May I ask the ladies a question? You know the feeling you get when you've been on a tour of homes and come back to your own house? It looks inadequate, unsophisticated, and downright disappointing. What do you do with that same feeling when you walk out of a friend's memorial service?
Isle of Hope Methodist church was filled to the rafters on a fine Saturday morning in early June. We had come to mark the close of the earthly part of Louise Wood Smith's life.
We all know a Louise, a woman whose manner is always warm and gentle, a woman of pure and compassionate heart whose goodness seems to infuse her every thought, word, and deed. During the service, her two sons and five grandchildren rose up and called her blessed. Her husband cherished her so thoroughly that he had written her a love note every day since January 1st, simply because it was the year they would celebrate their 50th wedding anniversary.
What kind of life draws 27 friends to travel from Pennsylvania to Savannah, persuades close to a thousand tongues to join in singing "How Great Thou Art" and inspires pastor Meg Procopio to deliver the most moving eulogy of her tenure?
What do we do when we walk out of the church and back into our own lives? Worse, what if we've already lived most of that life -- scarred with shortcomings and flawed by failing the people we love? And the only raw material available to improve ourselves is simply what we are, who we've always been?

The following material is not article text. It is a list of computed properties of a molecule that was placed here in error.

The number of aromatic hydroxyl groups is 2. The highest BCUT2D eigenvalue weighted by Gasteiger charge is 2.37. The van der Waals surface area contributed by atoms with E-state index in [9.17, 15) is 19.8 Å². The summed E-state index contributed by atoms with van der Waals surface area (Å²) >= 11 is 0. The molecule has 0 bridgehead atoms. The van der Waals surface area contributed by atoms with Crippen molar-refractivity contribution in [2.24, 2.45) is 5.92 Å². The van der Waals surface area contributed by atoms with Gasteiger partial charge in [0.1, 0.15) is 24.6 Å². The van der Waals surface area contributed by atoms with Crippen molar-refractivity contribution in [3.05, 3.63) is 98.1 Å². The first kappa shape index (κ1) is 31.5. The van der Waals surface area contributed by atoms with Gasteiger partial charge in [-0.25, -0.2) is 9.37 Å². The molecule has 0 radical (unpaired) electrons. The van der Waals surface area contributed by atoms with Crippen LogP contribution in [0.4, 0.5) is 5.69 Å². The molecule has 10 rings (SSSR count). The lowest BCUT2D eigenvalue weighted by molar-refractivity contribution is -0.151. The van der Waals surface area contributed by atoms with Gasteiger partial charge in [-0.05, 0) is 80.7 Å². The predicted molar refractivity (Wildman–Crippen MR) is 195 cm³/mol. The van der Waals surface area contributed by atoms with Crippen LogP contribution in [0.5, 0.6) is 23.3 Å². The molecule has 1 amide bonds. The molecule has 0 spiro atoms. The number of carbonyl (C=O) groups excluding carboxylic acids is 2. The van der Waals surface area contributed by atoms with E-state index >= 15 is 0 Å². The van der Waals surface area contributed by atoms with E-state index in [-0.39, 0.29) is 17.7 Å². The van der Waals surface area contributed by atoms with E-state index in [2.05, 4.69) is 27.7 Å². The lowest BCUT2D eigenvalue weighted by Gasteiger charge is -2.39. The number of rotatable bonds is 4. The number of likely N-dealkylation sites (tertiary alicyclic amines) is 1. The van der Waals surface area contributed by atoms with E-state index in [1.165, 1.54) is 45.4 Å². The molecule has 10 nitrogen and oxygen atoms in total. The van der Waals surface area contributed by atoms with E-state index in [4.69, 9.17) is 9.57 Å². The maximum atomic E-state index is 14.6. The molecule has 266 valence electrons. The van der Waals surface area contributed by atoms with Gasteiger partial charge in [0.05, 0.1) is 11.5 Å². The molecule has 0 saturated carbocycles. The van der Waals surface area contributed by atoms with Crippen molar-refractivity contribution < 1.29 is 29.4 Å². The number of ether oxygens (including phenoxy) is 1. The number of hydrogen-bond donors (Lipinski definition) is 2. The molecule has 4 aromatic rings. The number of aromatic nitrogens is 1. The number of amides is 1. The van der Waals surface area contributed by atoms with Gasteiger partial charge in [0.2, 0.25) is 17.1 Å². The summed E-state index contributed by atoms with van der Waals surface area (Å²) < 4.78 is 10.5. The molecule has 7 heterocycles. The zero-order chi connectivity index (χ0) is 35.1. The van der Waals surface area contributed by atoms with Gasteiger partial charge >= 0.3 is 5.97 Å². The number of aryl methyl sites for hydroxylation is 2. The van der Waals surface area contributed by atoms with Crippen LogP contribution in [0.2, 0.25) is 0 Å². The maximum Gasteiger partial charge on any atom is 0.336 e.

Absent divine assistance, we are able to better ourselves only so much. By the time we can see the folds in the Grim Reaper's robe, we've written our story -- chagrined, perhaps, to doubt the worth of whatever pillars of accomplishment we might point to. It can be disheartening.
Louise was the kind of person who would have laid a hand on our shoulders and leaned to look up into our troubled eyes. She would have reminded us of our unique strengths, perhaps quoting the 12th chapter of 1st Corinthians:
"For in fact the body is not one member but many. If the foot should say, 'Because I am not a hand, I am not of the body,' is it therefore not of the body? And if the ear should say, 'Because I am not an eye, I am not of the body,' is it therefore not of the body? And the eye cannot say to the hand, 'I have no need of you,' nor can the head say to the feet, 'I have no need of you.'"
How much time and sacrifice would that simple gesture have taken, to encourage a self-doubting brother? Very little. Perhaps therein lies the surest evidence of a worthwhile life: our little, nameless, unremembered acts of kindness and love.
We are made better by having known people like Louise. The end of such well-lived lives sharpens our awareness that soon enough our summons will come "to join the innumerable caravan which moves to that mysterious realm "
Until then, we would do well to raise our heads and affirm with St. Paul in Romans: "Having then gifts differing according to the grace that is given to us, let us use them "
Or, in the words attributed to an Indian poet, "When you were born, you cried and the world rejoiced. Live your life in such a manner that when you die the world cries and you rejoice."
Carol Megathlin, formerly of Americus, is a Georgia writer who now lives in Savannah.